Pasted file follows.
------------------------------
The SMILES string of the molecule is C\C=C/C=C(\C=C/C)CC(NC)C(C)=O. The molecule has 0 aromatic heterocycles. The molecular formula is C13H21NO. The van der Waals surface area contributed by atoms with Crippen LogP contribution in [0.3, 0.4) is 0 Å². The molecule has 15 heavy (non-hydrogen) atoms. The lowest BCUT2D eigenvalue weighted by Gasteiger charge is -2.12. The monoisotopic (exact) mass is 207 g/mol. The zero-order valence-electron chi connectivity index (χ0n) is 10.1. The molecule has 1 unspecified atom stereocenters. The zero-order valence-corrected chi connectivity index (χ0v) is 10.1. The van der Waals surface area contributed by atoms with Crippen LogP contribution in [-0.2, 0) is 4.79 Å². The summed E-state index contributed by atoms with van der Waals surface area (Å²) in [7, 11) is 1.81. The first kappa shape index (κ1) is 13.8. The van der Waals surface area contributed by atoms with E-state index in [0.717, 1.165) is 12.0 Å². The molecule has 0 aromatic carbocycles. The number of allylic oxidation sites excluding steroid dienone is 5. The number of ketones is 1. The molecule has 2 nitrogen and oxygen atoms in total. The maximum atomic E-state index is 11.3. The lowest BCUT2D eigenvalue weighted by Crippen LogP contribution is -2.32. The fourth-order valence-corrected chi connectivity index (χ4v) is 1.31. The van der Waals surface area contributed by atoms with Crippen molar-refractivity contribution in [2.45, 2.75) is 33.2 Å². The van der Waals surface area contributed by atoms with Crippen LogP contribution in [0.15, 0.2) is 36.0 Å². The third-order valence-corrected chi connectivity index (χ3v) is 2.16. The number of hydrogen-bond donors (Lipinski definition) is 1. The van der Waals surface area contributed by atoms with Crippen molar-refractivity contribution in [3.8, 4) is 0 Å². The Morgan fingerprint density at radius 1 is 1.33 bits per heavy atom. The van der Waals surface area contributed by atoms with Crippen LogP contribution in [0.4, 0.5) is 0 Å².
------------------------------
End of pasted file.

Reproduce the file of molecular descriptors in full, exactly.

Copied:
The SMILES string of the molecule is C\C=C/C=C(\C=C/C)CC(NC)C(C)=O. The molecule has 0 aromatic heterocycles. The molecular formula is C13H21NO. The van der Waals surface area contributed by atoms with Crippen LogP contribution in [0.3, 0.4) is 0 Å². The molecule has 15 heavy (non-hydrogen) atoms. The lowest BCUT2D eigenvalue weighted by Gasteiger charge is -2.12. The monoisotopic (exact) mass is 207 g/mol. The zero-order valence-electron chi connectivity index (χ0n) is 10.1. The molecule has 1 unspecified atom stereocenters. The zero-order valence-corrected chi connectivity index (χ0v) is 10.1. The van der Waals surface area contributed by atoms with Crippen LogP contribution in [-0.2, 0) is 4.79 Å². The summed E-state index contributed by atoms with van der Waals surface area (Å²) in [7, 11) is 1.81. The first kappa shape index (κ1) is 13.8. The van der Waals surface area contributed by atoms with E-state index in [0.717, 1.165) is 12.0 Å². The molecule has 0 aromatic carbocycles. The number of allylic oxidation sites excluding steroid dienone is 5. The number of ketones is 1. The molecule has 2 nitrogen and oxygen atoms in total. The maximum atomic E-state index is 11.3. The lowest BCUT2D eigenvalue weighted by Crippen LogP contribution is -2.32. The fourth-order valence-corrected chi connectivity index (χ4v) is 1.31. The van der Waals surface area contributed by atoms with Crippen molar-refractivity contribution in [2.45, 2.75) is 33.2 Å². The van der Waals surface area contributed by atoms with Crippen LogP contribution in [0.15, 0.2) is 36.0 Å². The third-order valence-corrected chi connectivity index (χ3v) is 2.16. The number of hydrogen-bond donors (Lipinski definition) is 1. The van der Waals surface area contributed by atoms with Crippen molar-refractivity contribution in [3.8, 4) is 0 Å². The Morgan fingerprint density at radius 1 is 1.33 bits per heavy atom. The van der Waals surface area contributed by atoms with Crippen LogP contribution in [0.4, 0.5) is 0 Å².